Ingledew’s Turns 100

Made to last.

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In an era of online shopping and fast fashion, a 100-year-old, family-owned luxury shoe store is undoubtedly a rare species. “My father told me, from the day I was born, never to go into the shoe business,” says Bill Ingledew, CEO of Ingledew’s Shoes, the Vancouver-founded company that now spans four generations. “But here I am,” he laughs. Bill’s grandfather, William Wright Ingledew, opened the first store on Granville Street in 1915. Since then, the company has survived two world wars, several economic downturns, and four major moves. Despite his father’s advice, Bill started working at Ingledew’s while he was still in high school, polishing toecaps on shoes in window displays. Since officially joining the company in 1971, his passion for well-made, well-fitting, classic footwear has only grown.

High-quality shoes that fit well and look nice without sacrificing comfort have been the platform of Ingledew’s since opening, when the luxury shoe industry looked a lot different than now. “In 1915, Gastown was a field. There were wooden sidewalks and wooden houses,” recounts Bill, adding that his uncle used to play with the cows in the pasture beside his grandfather’s house, where the Four Seasons now stands. At the time, most people only owned one or two pairs of shoes. There were only a couple of shoe stores in Vancouver, and Ingledew’s was one of the first to offer the kind of wide selection seen today. With the economic success of the Roaring Twenties, Vancouverites were able to afford more, and the evolution of footwear design skyrocketed globally. “The technology of making shoes has been completely transformed over the last 100 years … The shoes we see today didn’t exist in 1915, or even in 1950,” says Bill. Men’s shoes, for example, were not fashionably diverse until relatively recently. Before the ‘60s, they were all made the same way: leather soles stitched onto leather uppers on a last. Now, men have almost as many styles to choose from as women.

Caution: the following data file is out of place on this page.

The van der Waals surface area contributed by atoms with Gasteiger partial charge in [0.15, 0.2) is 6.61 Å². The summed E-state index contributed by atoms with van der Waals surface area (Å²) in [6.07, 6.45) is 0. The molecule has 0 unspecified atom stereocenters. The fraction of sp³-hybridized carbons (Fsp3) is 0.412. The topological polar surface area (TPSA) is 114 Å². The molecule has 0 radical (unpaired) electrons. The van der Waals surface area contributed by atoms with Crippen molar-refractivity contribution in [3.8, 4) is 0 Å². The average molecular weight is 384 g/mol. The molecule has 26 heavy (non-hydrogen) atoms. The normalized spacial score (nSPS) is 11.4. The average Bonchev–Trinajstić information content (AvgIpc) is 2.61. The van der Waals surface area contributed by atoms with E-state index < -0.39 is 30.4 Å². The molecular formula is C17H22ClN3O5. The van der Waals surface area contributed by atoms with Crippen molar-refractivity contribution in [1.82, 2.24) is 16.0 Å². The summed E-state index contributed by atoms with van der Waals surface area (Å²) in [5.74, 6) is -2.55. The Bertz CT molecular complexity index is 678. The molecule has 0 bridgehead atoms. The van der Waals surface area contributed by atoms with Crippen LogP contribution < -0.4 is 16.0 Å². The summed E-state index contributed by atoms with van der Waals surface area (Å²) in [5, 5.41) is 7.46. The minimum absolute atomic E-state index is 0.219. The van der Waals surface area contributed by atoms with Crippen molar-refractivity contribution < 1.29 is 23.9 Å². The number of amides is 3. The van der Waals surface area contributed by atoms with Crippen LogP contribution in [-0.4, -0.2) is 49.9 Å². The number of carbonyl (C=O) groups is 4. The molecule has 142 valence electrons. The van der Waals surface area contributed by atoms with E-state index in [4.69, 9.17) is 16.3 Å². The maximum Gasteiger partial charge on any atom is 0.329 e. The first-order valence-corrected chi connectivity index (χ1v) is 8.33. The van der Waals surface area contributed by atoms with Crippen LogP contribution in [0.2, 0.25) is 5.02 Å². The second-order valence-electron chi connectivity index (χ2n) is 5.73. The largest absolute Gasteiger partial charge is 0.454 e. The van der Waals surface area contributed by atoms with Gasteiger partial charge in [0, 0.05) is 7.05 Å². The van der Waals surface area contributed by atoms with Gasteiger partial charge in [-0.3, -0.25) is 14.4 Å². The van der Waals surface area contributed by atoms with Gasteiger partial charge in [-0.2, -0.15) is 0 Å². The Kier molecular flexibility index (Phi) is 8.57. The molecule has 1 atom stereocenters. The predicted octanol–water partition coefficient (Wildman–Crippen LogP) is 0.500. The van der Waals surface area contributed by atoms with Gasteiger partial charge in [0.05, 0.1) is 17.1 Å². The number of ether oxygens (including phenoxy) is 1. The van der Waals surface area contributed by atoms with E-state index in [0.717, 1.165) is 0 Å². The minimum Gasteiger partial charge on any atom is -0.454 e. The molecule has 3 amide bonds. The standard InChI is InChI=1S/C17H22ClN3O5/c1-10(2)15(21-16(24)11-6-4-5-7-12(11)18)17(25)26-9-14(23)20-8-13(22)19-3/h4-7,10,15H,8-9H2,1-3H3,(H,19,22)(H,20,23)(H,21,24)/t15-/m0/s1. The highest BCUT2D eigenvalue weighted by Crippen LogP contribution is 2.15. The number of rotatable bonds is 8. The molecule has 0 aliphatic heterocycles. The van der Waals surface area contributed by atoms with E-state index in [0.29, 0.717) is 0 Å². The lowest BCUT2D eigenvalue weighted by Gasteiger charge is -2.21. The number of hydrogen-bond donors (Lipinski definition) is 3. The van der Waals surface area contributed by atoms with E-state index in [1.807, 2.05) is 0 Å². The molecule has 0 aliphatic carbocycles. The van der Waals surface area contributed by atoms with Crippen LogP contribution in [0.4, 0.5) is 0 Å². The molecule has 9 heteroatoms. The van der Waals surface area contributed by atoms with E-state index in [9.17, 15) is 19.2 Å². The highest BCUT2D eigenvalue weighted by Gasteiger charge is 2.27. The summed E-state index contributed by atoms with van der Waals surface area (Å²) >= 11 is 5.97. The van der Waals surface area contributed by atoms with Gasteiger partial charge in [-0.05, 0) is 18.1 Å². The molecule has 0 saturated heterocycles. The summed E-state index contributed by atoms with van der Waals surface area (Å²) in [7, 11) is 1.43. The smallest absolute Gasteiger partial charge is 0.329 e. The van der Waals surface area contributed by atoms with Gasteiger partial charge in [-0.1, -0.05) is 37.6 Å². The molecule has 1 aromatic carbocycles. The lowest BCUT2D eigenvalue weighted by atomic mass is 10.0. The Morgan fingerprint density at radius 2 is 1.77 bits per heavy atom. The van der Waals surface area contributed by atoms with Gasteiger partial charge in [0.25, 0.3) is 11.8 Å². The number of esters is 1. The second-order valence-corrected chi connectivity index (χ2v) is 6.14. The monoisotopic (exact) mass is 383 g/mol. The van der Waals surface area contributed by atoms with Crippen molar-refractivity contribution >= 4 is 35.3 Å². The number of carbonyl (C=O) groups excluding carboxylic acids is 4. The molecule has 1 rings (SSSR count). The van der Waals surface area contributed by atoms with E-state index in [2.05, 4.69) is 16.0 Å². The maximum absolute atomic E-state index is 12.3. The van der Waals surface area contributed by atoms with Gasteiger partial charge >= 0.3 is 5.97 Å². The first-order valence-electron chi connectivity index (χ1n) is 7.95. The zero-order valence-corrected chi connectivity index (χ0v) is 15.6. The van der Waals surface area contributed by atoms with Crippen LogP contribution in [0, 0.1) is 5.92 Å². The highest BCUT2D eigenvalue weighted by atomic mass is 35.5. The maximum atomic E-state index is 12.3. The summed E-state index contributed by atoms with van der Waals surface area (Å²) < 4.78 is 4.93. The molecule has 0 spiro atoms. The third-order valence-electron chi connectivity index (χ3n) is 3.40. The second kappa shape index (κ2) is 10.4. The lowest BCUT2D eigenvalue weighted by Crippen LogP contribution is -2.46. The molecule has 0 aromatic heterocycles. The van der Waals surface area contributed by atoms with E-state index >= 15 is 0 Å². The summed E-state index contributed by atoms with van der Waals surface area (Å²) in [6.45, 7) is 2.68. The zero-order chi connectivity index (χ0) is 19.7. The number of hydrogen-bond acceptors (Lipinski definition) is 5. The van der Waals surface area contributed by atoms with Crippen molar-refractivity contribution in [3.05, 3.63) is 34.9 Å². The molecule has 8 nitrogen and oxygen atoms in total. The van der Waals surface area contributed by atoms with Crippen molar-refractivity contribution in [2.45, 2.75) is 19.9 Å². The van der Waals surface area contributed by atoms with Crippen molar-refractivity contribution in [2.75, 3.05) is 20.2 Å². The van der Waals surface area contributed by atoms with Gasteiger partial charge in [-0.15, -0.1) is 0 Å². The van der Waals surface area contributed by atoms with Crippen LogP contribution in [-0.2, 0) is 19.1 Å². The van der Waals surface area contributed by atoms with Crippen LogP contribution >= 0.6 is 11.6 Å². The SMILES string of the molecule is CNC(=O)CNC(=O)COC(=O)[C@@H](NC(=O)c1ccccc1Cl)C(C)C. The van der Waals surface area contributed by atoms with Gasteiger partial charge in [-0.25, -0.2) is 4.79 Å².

In the 1960s, the shoe industry saw a dramatic shift in design with the advent of lightweight athletic footwear. Soon enough, shoe designers were applying the principles of sport footwear design to other types—including boots and dress shoes—and as such, a more casual trend evolved. Ingledew’s was quick to jump on the stylish comfort train; it was the first Canadian shoe retailer to carry Rockport, an Oregon-based brand known for comfort and functionality. Since the ‘70s, Bill says, Ingledew’s has focused on providing shoes that are stylish, but that also work for the lifestyle of most Vancouverites—ones that can withstand the rain and be worn with a pair of jeans. In the late 1970s, it became clear that shoe manufacturing in Canada was not going to survive and that stores needed international sources for products. Ingledew’s had already been dealing with factories in Italy and Spain for years through an agent in New York, but put an emphasis on direct European imports in the 1980s. Bill made his first trip to Europe to buy shoes in 1986.

Though the shoe business has changed drastically since 1915 and Ingledew’s has largely adapted at every turn, the company retains one vital tradition from a century ago: providing customers with the perfect fit. “If your shoes don’t fit properly, they hurt your feet,” says Bill. “And if your feet hurt, it affects everything you do.” Unlike many outlets, which stock five or six European sizes per style, Ingledew’s offers its customers up to 100 options.

The “Art of Fit” distinguishes Ingledew’s from its cheaper, more modern competitors. Though the company is building an online store that will launch later this year, Bill still believes in the value of physical establishments. In fact, as part of its centennial celebration in March, Ingledew’s opened a new flagship at 900 West Hastings, the former home of Chanel. It is the first time in the company’s history that its store is not located on Granville Street. With 100 years behind it, Ingledew’s confirms that while the definition of luxury may change, the demand for luxury will not. That is, if the shoe fits.

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June 23, 2015